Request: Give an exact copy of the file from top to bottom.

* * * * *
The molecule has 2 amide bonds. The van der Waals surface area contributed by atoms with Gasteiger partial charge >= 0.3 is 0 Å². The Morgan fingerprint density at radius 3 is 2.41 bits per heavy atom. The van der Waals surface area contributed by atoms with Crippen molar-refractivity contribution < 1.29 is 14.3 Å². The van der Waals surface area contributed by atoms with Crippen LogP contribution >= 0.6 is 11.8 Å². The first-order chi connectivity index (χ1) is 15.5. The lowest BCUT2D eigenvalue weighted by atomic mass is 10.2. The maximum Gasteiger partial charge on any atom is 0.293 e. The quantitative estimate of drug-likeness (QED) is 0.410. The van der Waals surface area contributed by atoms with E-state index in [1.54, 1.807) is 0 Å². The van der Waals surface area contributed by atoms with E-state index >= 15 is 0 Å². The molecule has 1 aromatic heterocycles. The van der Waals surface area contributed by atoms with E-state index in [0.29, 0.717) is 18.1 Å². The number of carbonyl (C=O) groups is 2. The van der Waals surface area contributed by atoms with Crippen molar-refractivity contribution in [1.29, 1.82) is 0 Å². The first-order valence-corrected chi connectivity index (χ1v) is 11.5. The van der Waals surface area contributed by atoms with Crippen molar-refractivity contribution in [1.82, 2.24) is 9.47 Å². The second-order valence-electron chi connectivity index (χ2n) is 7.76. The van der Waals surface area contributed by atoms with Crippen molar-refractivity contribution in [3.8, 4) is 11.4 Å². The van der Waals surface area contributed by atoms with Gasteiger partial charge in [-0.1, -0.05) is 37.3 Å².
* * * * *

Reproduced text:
The molecule has 2 amide bonds. The van der Waals surface area contributed by atoms with Gasteiger partial charge >= 0.3 is 0 Å². The Morgan fingerprint density at radius 3 is 2.41 bits per heavy atom. The van der Waals surface area contributed by atoms with Crippen molar-refractivity contribution < 1.29 is 14.3 Å². The van der Waals surface area contributed by atoms with Crippen LogP contribution >= 0.6 is 11.8 Å². The first-order chi connectivity index (χ1) is 15.5. The lowest BCUT2D eigenvalue weighted by atomic mass is 10.2. The maximum Gasteiger partial charge on any atom is 0.293 e. The quantitative estimate of drug-likeness (QED) is 0.410. The van der Waals surface area contributed by atoms with E-state index in [1.54, 1.807) is 0 Å². The van der Waals surface area contributed by atoms with E-state index >= 15 is 0 Å². The molecule has 1 aromatic heterocycles. The van der Waals surface area contributed by atoms with E-state index in [0.29, 0.717) is 18.1 Å². The number of carbonyl (C=O) groups is 2. The van der Waals surface area contributed by atoms with Crippen molar-refractivity contribution in [1.29, 1.82) is 0 Å². The first-order valence-corrected chi connectivity index (χ1v) is 11.5. The van der Waals surface area contributed by atoms with Crippen molar-refractivity contribution in [1.82, 2.24) is 9.47 Å². The second-order valence-electron chi connectivity index (χ2n) is 7.76. The van der Waals surface area contributed by atoms with Crippen molar-refractivity contribution in [3.8, 4) is 11.4 Å². The van der Waals surface area contributed by atoms with Gasteiger partial charge in [-0.1, -0.05) is 37.3 Å².